4 Safety Mistakes To Avoid While Cleaning Your Home
As we get older, accidents in the home pose a higher risk to fractures and other injuries. An experienced housecleaner shares some tips to help prevent sprains and falls while doing chores around your home.
Not Wearing Shoes Indoors
We all know of the germs that our shoes can carry indoors. This may lead to going barefoot around our own home. Instead, keep a clean pair of non slip sneakers available to wear indoors. This will help support your feet, ankles, and back. Invest in good quality shoes with comfortable insoles for best results. Not wearing shoes while you clean your shower or bathtub can lead to a slip or fall.
Anyone who has cleaned their own home knows it is hard on the body. As we age, we experience more muscle pain and aches, especially after a surgery or illness. When we get ready to work out at the gym we usually remember to start out with stretching and warming up. Do this before starting your chores. Stretch your arms, legs, back, and neck muscles. They will thank you later.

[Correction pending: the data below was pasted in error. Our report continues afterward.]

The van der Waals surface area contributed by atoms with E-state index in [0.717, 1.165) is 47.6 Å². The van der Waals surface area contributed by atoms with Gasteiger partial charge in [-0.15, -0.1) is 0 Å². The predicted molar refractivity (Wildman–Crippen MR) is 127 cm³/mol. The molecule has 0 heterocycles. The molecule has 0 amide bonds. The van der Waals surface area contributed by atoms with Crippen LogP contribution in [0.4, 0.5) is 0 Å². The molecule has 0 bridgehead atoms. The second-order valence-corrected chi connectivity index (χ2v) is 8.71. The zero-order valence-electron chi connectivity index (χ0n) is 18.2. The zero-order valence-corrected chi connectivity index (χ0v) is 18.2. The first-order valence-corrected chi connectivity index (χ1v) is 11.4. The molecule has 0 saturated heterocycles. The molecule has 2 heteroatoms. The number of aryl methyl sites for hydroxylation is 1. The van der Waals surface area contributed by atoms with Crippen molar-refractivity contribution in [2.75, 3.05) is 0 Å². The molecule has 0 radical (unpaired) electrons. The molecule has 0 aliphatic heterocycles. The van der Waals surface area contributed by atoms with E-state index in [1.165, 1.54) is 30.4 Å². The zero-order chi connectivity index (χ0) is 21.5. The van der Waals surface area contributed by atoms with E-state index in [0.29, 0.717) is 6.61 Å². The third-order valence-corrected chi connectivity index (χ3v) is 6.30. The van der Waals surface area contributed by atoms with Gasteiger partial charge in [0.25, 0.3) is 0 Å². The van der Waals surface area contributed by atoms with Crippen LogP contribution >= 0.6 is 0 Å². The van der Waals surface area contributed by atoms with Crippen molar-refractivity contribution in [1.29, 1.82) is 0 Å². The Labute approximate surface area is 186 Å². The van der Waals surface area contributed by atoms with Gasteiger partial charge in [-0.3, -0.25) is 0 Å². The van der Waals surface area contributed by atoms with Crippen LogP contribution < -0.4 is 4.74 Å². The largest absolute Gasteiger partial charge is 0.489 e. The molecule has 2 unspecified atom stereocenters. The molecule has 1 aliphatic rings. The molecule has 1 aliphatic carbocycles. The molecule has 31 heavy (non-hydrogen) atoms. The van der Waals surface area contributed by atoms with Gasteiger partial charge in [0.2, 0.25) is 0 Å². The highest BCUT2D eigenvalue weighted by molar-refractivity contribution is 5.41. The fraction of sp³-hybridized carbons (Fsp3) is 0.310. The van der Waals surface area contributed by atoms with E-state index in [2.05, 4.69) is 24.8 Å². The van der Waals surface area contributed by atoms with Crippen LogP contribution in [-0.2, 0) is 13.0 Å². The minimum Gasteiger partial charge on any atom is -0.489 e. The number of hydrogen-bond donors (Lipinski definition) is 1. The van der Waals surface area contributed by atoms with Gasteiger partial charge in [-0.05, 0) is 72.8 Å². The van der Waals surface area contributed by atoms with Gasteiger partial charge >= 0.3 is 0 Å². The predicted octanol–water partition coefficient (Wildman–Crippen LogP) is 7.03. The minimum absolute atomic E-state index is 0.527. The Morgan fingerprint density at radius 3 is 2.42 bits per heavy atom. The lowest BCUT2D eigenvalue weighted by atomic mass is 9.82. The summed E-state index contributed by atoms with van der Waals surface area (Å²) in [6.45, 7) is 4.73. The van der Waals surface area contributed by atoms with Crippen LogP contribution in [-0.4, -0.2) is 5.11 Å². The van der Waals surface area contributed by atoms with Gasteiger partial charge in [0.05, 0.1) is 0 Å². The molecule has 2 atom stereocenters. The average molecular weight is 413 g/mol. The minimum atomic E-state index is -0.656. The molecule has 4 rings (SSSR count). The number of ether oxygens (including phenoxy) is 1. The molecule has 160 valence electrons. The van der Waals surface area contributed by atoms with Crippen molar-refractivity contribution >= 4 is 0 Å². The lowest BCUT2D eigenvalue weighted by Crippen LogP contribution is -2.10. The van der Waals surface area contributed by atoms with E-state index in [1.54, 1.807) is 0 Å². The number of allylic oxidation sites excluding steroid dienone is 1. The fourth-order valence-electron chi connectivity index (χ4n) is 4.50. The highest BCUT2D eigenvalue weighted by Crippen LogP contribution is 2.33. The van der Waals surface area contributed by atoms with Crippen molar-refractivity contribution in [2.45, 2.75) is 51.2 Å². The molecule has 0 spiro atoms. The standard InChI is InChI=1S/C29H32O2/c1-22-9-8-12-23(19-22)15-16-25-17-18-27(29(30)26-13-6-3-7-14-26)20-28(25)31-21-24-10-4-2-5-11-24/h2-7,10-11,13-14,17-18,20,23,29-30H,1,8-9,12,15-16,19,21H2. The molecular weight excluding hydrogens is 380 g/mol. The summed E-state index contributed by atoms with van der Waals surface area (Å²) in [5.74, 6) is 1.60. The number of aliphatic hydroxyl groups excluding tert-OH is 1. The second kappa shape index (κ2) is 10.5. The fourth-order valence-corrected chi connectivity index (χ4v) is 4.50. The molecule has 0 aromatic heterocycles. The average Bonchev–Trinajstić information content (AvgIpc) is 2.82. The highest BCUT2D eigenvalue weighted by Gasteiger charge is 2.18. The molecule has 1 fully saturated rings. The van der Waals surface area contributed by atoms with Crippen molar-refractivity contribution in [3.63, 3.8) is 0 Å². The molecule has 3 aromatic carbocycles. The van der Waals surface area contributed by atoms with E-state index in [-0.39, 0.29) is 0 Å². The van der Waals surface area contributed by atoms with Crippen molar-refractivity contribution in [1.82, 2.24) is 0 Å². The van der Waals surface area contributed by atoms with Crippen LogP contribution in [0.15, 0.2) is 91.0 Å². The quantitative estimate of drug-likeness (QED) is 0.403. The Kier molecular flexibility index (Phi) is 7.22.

Using Chemicals Without Protection
Most cleaning products contain strong chemicals that can cause respiratory problems. Even the artificial fragrances found in most store bought cleaners, candles, and air fresheners can aggravate the lungs and sinuses.
Make sure to open windows and ventilate the areas you are working in. Gloves and face masks can easily be purchased at your local drug store or home improvement store. Some gentler natural cleaning alternatives are baking soda, vinegar, hydrogen peroxide, and plain dish soap. Use 2 drops of peppermint oil in your vacuum bag for a energizing scent, or run a fresh lemon into the garbage disposal to freshen the kitchen.
Beware of “green washing” while shopping for household products. Terms such as: natural, eco-friendly, green, and biodegradable, are oftentimes used loosely without any regulation at all. If you would like to find out how safe your cleaning and personal care products are, use a free database such as the Environmental Working Group www.ewg.org . EWG provides information on products safety as well as individual ingredients.
Climbing a ladder when home alone
If you do need to reach something high, or lift something heavy, don’t do it alone. Never climb onto chairs or counter tops. Wait until someone can be home to assist you and hold a ladder. Ask for help lifting heavy items or moving furniture and use furniture sliders to make the job easier. The home improvement stores carry extra long poles for dusting high fans, cobwebs, and for changing out light bulbs while standing on the ground level.